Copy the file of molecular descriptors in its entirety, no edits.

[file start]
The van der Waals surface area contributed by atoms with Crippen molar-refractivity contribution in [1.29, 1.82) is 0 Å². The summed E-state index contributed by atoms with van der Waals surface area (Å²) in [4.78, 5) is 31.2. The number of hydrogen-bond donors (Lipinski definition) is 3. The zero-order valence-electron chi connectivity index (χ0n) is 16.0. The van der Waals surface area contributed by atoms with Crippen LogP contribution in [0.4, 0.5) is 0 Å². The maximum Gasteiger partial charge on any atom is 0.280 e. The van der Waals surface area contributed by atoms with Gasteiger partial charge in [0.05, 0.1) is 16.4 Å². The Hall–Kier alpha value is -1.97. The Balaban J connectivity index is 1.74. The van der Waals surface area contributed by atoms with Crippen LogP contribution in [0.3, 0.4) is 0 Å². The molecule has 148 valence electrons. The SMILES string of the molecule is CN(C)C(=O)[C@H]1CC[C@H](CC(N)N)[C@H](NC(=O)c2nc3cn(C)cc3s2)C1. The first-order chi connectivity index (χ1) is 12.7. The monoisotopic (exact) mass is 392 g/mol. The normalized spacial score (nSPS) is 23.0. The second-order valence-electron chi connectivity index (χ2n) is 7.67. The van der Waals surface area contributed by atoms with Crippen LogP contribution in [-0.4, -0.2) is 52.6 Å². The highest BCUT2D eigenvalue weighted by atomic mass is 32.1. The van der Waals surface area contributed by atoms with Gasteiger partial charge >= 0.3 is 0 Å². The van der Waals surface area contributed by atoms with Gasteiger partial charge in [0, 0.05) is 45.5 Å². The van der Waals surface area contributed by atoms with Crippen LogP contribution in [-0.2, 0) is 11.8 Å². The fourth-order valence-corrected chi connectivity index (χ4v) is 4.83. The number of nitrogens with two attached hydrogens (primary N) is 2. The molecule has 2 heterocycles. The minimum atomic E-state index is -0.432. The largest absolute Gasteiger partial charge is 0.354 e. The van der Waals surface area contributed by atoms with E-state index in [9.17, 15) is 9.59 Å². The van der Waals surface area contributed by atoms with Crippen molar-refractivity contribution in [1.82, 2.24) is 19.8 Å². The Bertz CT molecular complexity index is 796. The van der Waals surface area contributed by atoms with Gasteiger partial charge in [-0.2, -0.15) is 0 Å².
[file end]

The van der Waals surface area contributed by atoms with Crippen molar-refractivity contribution in [1.29, 1.82) is 0 Å². The summed E-state index contributed by atoms with van der Waals surface area (Å²) in [4.78, 5) is 31.2. The number of hydrogen-bond donors (Lipinski definition) is 3. The zero-order valence-electron chi connectivity index (χ0n) is 16.0. The van der Waals surface area contributed by atoms with Crippen LogP contribution in [0.4, 0.5) is 0 Å². The maximum Gasteiger partial charge on any atom is 0.280 e. The van der Waals surface area contributed by atoms with Gasteiger partial charge in [0.05, 0.1) is 16.4 Å². The Hall–Kier alpha value is -1.97. The Balaban J connectivity index is 1.74. The van der Waals surface area contributed by atoms with Crippen LogP contribution in [0.3, 0.4) is 0 Å². The molecule has 148 valence electrons. The SMILES string of the molecule is CN(C)C(=O)[C@H]1CC[C@H](CC(N)N)[C@H](NC(=O)c2nc3cn(C)cc3s2)C1. The first-order chi connectivity index (χ1) is 12.7. The monoisotopic (exact) mass is 392 g/mol. The normalized spacial score (nSPS) is 23.0. The second-order valence-electron chi connectivity index (χ2n) is 7.67. The van der Waals surface area contributed by atoms with Crippen LogP contribution in [-0.4, -0.2) is 52.6 Å². The highest BCUT2D eigenvalue weighted by atomic mass is 32.1. The van der Waals surface area contributed by atoms with Gasteiger partial charge >= 0.3 is 0 Å². The van der Waals surface area contributed by atoms with Gasteiger partial charge in [0, 0.05) is 45.5 Å². The van der Waals surface area contributed by atoms with Crippen LogP contribution in [-0.2, 0) is 11.8 Å². The fourth-order valence-corrected chi connectivity index (χ4v) is 4.83. The number of nitrogens with two attached hydrogens (primary N) is 2. The molecule has 2 heterocycles. The minimum atomic E-state index is -0.432. The largest absolute Gasteiger partial charge is 0.354 e. The van der Waals surface area contributed by atoms with E-state index in [9.17, 15) is 9.59 Å². The van der Waals surface area contributed by atoms with Crippen molar-refractivity contribution in [1.82, 2.24) is 19.8 Å². The Bertz CT molecular complexity index is 796. The van der Waals surface area contributed by atoms with Gasteiger partial charge in [-0.2, -0.15) is 0 Å².